Recognition of adults
FWL for adults: 6.0-7.5 mm
The anterior tip is yellow or yellowish orange with a well-defined median fascia of dark brown to black. Males and females do not show sexual dimorphism in the wing pattern, although females may be a bit larger than males. The males lack a front costal fold. The male genitalia are distinguished by a reduced uncus, short socii, prominent transtila, distal triangular valve, and large aedeagus. The female genitalia are distinguished by a broad, short ductus burasa and a corpus bursae with numerous sclerotizations and spines.
Adults can be confused with other species of Eupoecilia or European cochylini, although E. ambiguella is the only cochylid commonly associated with the grape. A genital dissection can be used to confirm the identity of E. ambiguella.
Late instar larvae are approximately 10-12 mm in length. The head, the prothoracic shield and the legs are dark brown to black. The color of the body varies from brown to yellow and green. The pinacula is large, striking and brown. The anal shield is light brown.
The larvae cause similar damage to Lobesia botrana and the two species can be found sympatrically. Other tortured grape pests include: Argyrotaenia franciscana, Argyrotaenia ljungiana, Postvittana Epiphyas, Viteana Paralobesia, Stultana Platynota, and Proeulia spp. The larvae of E. ambiguella can be separated from the larvae of other tortric-feeding grape pests by the L-group (or prespiracular) pinaculum in T1, which extends horizonally under the blowhole in E. ambiguella.
The life cycle of E. ambiguella is similar to that of Lobesia botrana, with the exception of two generations for E. ambiguella versus three or more generations for L. botrana. In most of their range, the dults are present in May and June for the first generation and again in August and September for the second generation.
The females deposit eggs alone in buds, pedicels and flowers during the first generation, and in grape berries during the second generation. Larvae of early instar burrows in buds or berries and are internally fed; the last instars form buds or berries, and a single larva can feed on up to a dozen berries. Pupation occurs on the leaves for the first generation and under the bark for the second generation. Hibernation occurs as a second generation pupa. Development time depends largely on temperature and humidity. The optimum level of relative humidity for development is 70% or higher; the eggs will not hatch at low levels of relative humidity.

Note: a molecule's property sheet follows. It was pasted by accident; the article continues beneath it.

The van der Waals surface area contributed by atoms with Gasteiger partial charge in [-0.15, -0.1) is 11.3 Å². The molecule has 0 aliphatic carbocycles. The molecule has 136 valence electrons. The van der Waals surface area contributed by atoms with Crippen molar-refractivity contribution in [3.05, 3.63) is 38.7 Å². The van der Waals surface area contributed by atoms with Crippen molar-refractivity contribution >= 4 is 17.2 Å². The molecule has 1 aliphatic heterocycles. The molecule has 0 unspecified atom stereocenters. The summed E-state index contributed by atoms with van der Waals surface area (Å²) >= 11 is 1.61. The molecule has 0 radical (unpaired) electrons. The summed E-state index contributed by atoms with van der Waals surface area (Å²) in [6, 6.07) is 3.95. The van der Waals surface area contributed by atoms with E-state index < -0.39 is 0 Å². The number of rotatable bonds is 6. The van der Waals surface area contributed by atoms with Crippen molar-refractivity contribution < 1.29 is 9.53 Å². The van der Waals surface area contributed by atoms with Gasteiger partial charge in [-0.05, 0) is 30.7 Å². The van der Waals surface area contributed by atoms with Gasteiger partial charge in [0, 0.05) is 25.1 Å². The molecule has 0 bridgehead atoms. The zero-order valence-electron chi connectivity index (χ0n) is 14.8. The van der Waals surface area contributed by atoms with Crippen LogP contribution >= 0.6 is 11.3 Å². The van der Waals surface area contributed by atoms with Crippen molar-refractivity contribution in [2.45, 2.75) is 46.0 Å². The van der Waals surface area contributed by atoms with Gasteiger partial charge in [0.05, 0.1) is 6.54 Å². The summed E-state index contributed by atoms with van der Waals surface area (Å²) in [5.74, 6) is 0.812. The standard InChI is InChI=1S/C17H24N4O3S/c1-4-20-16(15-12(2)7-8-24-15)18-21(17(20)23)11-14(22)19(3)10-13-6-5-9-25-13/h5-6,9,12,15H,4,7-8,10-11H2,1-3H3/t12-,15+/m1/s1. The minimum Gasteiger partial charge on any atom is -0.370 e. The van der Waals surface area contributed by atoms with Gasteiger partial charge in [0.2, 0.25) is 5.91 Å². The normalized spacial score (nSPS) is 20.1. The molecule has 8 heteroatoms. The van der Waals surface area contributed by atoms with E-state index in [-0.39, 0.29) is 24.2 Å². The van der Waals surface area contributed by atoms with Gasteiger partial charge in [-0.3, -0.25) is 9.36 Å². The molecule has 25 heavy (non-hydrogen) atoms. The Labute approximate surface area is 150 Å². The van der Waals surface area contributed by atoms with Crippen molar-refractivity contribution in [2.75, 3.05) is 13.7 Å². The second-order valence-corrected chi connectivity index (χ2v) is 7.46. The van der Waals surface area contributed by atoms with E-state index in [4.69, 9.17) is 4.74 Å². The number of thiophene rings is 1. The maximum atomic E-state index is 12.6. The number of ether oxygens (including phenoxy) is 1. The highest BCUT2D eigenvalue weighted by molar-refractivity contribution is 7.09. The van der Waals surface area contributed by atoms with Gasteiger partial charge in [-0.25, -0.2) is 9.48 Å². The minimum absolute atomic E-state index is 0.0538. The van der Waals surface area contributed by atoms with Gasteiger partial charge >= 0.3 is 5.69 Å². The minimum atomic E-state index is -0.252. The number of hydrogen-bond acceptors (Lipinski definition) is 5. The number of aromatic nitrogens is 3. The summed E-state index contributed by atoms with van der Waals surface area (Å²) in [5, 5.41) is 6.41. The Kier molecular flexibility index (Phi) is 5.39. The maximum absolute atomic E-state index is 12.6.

The economic losses in the grape are caused by direct damage to food and secondary infections. The damage in feeding is similar to that of Lobesia botrana. Larvae of the first generation cause minor damage by feeding on flower buds, while those of the second generation cause the greatest damage by feeding on grape berries. The most important losses are due to the secondary infection of Botrytis cinerea in feeding sites of berries and bunches. The economic thresholds vary according to the type of grape and cultivate.
It is present in most of Europe and in different regions of Russia. The area extends from Asia Minor to the Caucasus, Siberia to Iran, to reach India, China (Anhui, Fujian, Gansu, Guizhou, Hebei, Heilongjiang, Henan, Hubei, Hunan, Jiangxi, Shaanxi, Shanxi, Sichuan, Tianjin , Xinjiang, Yunnan, Zhejiang) and Japan. It is absent in North Africa and there is not enough information about its presence in many Mediterranean islands. Outside Eurasia, the species is found in Brazil, after an accidental introduction.2
Although it is usually associated with the vine, which is considered a plague, the moth is characterized by a marked polyphagy feeding on both herbaceous and woody species, usually with fruits, berries or similar, belonging to genera such as Ribes. , Rhamnus frangula, Hedera helix, Rhamnus cathartica, Lonicera, Viburnum, Ligustrum, Juniperus and Hedera. This polyphagy is manifested, in particular, in the regions located beyond the vine-growing zone.